SURREY – The Surrey Board of Trade presented a high-level review of the City of Surrey Financial Plan for 2019 and its future Capital Plan. The business organization provided ‘Opportunity Recommendations’ to the City of Surrey Finance Committee, Surrey Mayor and Council, at the public hearing on Tuesday, December 11, 2018.
The Surrey Board of Trade monitors public sector spending to maximize productivity in the economy and encourage growth in the private sector. The Surrey Board of Trade evaluates the City budget to ensure that Surrey’s tax rates and investments are conducive for business growth/retention and infrastructure investments.
“The proposed financial plan does not have an economic vision and investments to make Surrey a destination for creative industries, road infrastructure improvements, youth investments, industry hubs, public safety, and public engagement,” said Anita Huberman, CEO, Surrey Board of Trade.
“Surrey is always left behind in infrastructure investments. The Surrey Board of Trade’s opportunity to drive economic growth through the private sector will be pivotal.”
The proposed plan was passed by the City’s Finance Committee by 1 vote. It goes to Council for adoption at the next Council meeting, December 17.
1. Public input:
The Surrey Board of Trade suggests a longer time period for the public to review documents. Mayor and Council should consider enhancing their mechanisms to encourage public input by having public engagement extended to later in the evening.
2. Comparative study and communication:
The City of Surrey can enhance transparency by improving communication to businesses on where their tax dollars are going. COSMOS is an important tool to provide information on what is happening in the City but a simplified explanation, through graphics, that could be sent to businesses by mail and/or email through the Surrey Board of Trade would increase transparency.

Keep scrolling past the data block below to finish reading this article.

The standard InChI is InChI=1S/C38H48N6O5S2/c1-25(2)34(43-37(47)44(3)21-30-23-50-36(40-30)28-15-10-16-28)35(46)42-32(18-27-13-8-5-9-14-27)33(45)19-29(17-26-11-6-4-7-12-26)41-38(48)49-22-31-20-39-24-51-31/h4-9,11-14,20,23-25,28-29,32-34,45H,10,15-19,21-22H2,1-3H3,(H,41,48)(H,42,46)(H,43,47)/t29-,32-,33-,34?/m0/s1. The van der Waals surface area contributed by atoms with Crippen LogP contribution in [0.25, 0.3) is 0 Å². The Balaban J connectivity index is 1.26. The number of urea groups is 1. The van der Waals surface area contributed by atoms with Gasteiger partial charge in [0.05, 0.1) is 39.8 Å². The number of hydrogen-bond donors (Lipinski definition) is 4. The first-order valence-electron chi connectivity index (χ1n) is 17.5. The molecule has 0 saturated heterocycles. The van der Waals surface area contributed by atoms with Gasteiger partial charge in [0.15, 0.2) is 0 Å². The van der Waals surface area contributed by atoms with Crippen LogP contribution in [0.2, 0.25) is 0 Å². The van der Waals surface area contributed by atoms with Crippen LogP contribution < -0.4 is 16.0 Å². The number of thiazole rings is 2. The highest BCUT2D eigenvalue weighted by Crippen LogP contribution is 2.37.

3. Enhanced access and visual engagement:
The easy-to-read and well organized documentation has been applauded by many, including the CD Howe in their review of municipality’s financial reports. The Surrey Board of Trade suggests making financial reports easier to find on the City’s website and use of graphics to outline where tax investments are being made, making the information easier to understand.
Taxes, levy, investments, economy
1. Property taxes, road levy, revenue streams, government downloading:
There may be opportunities for the City to increase revenues by means other than increasing taxes. Options available to the City include exploring new paradigms of financial planning and downloading from different levels of government to provide community services.
2. Cannabis revenue stream:
An opportunity for another revenue stream is via cannabis taxation. The City of Surrey needs to focus on capitalizing on legalized cannabis.
3. Mayor’s Economic Competitiveness Advisory Committee:
A committee dedicated to economic competitiveness would ensure the ongoing engagement and involvement of the business community. The committee could include a cross-section of business, academic, labour and community leaders to provide input for a Prosperity Implementation Plan. The working group could lead to revenue stream collaboration. The City should continue to focus on creating jobs in Surrey (Job Worker Ratio KPI).
4. Ease of doing business in Surrey – Streamlining Efficiencies:
As soon as possible, Surrey needs to implement more business-friendly practices by providing information on:
· Starting a business – Procedures, time, cost, and minimum capital to open a new business;
· Construction permits – Procedures, time, and costs to build
· Access to electricity – Procedures, time, and cost required to obtain an electricity connection for a new warehouse; and,
· Registering property – Procedures, time, and cost to register commercial real estate.
5. Capital investments:
The Surrey Board of Trade notes the 2019 tax rate reduction but caution that the City is still playing catch-up on civic infrastructure investments. Investments in new facilities for the community are essential to providing positive outlets for youth and to attract and retain investment in the City through livable centres for employees.